Friday, January 05, 2007

Insadong and other cool Markets

One of the coolest places to see in Seoul is Insadong Market. Near the center of the city, the place still has the feel of an Asian city not completely paved over with concrete and mortar. And despite brimming with tourists and locals on New Year's Day, was quite lovely.

There are numerous tiny tea shops throughout the area, and one can find all sorts of delicious teas. Not speaking much Korean, I was lucky to stumble into one where the guy spoke a little bit of broken English. He sold me a cup of tea with some traditional sweets. They weren't too dissimilar from several I had eaten in Japan. This particular place was filled with all kinds of old junk.

Several other types of shops that existed, including antique shops. As Japan is often a very forward-looking society and culture, finding antiques there is somewhat difficult at times. It is easy to find old traditional handicrafts in Japan, but they have all been made recently, as nobody sells anything truly old. Korea appears to differ in this respect, as Insadong market had some real antique places, filled with both Asian and European antiques of all sorts.

I also frequently ran across chinese calligraphy stores. Like Japan and China, the Koreans evidently love to write their letters as stylishly and pretentiously as they can. One particular shop I went into had an enormous brush that was about 4 feet tall and looked to weigh about 70 pounds. Hanging on a wall, the part with the bristles was at least 1 foot thick. Two people would be required to use the behemoth, so I had trouble figuring out how it would be useful.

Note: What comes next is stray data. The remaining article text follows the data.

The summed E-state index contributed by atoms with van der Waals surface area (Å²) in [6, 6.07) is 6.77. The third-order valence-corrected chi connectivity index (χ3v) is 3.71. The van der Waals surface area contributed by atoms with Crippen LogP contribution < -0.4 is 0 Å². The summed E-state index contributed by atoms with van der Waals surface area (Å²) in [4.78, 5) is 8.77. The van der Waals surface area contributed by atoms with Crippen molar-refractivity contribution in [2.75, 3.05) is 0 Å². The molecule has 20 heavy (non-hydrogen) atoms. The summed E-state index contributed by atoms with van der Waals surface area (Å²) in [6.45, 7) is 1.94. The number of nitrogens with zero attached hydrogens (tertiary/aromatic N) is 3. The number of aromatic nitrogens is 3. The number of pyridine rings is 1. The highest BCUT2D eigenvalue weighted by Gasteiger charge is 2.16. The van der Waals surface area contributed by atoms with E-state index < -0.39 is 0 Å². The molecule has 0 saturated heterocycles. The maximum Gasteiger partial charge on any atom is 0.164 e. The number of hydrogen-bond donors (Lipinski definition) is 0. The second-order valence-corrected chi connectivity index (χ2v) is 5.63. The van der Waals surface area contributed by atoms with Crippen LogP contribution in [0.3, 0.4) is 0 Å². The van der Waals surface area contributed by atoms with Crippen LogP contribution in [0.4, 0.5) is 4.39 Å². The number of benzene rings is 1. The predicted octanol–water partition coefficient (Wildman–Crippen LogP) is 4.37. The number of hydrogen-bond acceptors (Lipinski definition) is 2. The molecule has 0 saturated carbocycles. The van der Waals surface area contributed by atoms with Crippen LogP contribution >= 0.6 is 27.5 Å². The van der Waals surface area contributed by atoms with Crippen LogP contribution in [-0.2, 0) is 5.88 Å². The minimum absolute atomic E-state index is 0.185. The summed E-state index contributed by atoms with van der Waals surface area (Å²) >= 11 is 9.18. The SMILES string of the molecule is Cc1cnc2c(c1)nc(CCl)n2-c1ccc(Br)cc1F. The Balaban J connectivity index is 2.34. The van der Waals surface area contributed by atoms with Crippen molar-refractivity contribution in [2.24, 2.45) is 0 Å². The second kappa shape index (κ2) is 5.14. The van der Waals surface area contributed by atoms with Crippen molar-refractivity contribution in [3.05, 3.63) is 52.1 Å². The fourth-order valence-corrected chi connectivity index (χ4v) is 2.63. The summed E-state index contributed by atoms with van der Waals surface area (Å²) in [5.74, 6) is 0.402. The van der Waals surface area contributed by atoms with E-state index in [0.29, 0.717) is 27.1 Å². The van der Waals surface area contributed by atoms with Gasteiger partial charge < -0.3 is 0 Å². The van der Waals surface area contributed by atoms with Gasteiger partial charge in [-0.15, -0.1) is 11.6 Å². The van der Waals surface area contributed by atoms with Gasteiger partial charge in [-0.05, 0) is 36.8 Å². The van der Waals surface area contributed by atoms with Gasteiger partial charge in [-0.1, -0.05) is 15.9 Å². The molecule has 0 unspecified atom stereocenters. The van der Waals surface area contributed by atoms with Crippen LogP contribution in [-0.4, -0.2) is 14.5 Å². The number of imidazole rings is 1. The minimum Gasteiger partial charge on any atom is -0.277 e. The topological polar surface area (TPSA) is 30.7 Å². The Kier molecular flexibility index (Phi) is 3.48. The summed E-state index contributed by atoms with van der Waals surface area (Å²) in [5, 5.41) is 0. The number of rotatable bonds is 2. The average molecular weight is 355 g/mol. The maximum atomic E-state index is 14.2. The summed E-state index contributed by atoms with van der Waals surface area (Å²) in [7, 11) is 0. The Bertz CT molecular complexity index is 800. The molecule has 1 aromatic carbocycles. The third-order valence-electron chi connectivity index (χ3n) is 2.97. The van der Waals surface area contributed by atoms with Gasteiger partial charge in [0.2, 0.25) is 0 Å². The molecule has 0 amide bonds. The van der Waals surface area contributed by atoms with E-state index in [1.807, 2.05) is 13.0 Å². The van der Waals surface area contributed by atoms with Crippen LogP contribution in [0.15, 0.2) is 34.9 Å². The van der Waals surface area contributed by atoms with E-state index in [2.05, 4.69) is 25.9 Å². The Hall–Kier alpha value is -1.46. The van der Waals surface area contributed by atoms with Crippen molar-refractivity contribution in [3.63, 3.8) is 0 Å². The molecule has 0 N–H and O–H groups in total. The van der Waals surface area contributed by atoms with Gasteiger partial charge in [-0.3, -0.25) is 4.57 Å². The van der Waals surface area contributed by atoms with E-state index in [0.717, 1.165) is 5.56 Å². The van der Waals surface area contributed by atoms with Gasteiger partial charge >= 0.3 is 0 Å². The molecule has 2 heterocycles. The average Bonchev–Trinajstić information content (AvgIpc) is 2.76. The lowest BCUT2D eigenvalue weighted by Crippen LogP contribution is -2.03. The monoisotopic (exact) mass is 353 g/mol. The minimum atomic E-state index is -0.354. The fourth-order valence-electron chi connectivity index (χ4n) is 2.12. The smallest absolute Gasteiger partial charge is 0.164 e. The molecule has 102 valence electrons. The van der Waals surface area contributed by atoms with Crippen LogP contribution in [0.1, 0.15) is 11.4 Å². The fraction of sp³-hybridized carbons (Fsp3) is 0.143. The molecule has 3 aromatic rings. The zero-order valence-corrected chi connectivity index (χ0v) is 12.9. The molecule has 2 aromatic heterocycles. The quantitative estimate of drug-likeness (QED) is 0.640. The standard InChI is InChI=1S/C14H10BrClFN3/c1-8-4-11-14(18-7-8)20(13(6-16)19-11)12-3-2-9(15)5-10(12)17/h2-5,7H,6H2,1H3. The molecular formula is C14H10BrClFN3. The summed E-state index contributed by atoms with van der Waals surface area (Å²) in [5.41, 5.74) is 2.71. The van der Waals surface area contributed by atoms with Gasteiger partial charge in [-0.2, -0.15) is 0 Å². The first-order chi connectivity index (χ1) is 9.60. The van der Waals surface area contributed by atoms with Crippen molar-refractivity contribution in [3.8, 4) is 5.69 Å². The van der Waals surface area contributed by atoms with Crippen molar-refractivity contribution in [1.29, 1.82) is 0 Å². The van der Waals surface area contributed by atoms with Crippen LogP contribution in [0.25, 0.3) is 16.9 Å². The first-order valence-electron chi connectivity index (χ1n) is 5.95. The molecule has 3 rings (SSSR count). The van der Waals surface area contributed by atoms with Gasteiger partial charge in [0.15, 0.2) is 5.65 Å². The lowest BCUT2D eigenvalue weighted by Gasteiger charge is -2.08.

As you can probably guess, I made my way to the coin dealer, to spend my laughably tiny amount of cash reserves on obsolete currency. I found a place and managed to find an old kingdom coin predating the Japanese invasion for less than 5000 won (about 5 USD). I got a couple of others for about the same.

I also visited a number of other markets in Seoul, and noticed stores selling ginseng were everywhere as well. One man caught me taking pictures of a giant spindly root display suspended in liquid and dragged me into his store to sample some ginseng. His English was incomprehensible (if that is indeed what it was) so I said I didn't understand, but he finally strong armed me into sampling some of his ginseng. After putting up some resistance, I finally chewed a piece up and said "Yum!" in a loud voice before bolting for the door. This was the second time this happened during my trip. I did get some cool shots of the creepy spidery roots floating in glass cylinders.

There was one market that had fish and kimchee of all sorts. See pictures to come.

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